Thirsty? You’re in luck. In Paste’s drinking-and-traveling series, City in a Glass, we mix up a city’s signature swills and slide them down the bar to readers. Grab a stool. This round, in Orlando, Florida, is on us.
Orlando, Florida. If the first—and maybe sole—thing that came to mind was screaming kiddos and adults in princess costumes, you’ve only experienced one side of town. On the non-fantasy side, where Floridians actually live and hang out, inventive bars are king. “Being on the local side of Orlando is key for us,” says downtown bar owner Diana Zimmerman. “Tourists who are into the chains would probably have a harder time understanding what we do.” The most magical things to consume here are fruity rum drinks, which are appropriate year-round in the Sunshine State. “Florida gets two seasons: Hot and Not-So-Hot,” local barman Kris Sirani says. “So anything we serve ice cold is going to work.” On this city drinks tour, we’re going to introduce you to three very cold Orlando cocktails, show you where to find them and even how to replicate them at home.
Where to order: The Courtesy Bar
The very first dedicated cocktail bar in Orlando opened in 2012. The Courtesy Bar, located downtown, is a skinny little slip of a thing with an ambitious menu of signature swills. Owner Diana Zimmerman says the bar was overwhelmed with customers from the beginning. “The local side of Orlando gravitated to us the day we opened,” she says. “Everybody was just waiting for something like this. We’re a small space, so we had to figure out how to cater to everyone who wanted to be in here.”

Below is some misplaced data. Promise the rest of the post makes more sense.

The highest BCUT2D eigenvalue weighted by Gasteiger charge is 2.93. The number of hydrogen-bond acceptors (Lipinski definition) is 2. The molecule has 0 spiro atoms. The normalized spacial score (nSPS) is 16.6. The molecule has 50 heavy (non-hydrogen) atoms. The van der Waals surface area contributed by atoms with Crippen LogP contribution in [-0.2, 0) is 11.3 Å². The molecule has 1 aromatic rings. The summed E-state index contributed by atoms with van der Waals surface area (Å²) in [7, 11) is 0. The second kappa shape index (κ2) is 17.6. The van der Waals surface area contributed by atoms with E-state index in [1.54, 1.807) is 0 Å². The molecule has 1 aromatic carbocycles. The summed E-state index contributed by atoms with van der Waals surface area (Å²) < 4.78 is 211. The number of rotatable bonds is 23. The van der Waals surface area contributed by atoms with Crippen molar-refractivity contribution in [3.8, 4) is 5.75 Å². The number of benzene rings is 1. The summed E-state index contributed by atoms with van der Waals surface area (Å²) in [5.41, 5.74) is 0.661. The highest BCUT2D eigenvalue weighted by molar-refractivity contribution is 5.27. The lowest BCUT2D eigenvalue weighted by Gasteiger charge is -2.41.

Over the next couple of years, a half dozen other cocktail bars opened downtown (“they saw that this was obviously a successful business to have on this side of Orlando,” Zimmerman says), but The Courtesy Bar’s loyal customers have remained. “People who come in here are pretty brave at trying new things,” she says. “They trust our cocktail menu because it’s been consistent and cool since the beginning.”
The menu includes a few classic cocktails, a couple on tap and 12 original libations. One tasty drink on the summer menu is called Death in the Islands, which is made with two kinds of Caribbean rum, amaro, lime juice and guava juice. “We like to keep things kind of simple so you can taste the flavors,” she says. “Guava is a tropical flavor of the islands—and Florida. We’re part of that culture too.”
Death in the Islands
1½ oz. Plantation rum
½ oz. rhum agricole
1 oz. guava juice
½ oz. lime juice
¼ oz. Amaro di Angostura
Guava paste, for garnish
Orange peel twist, for garnish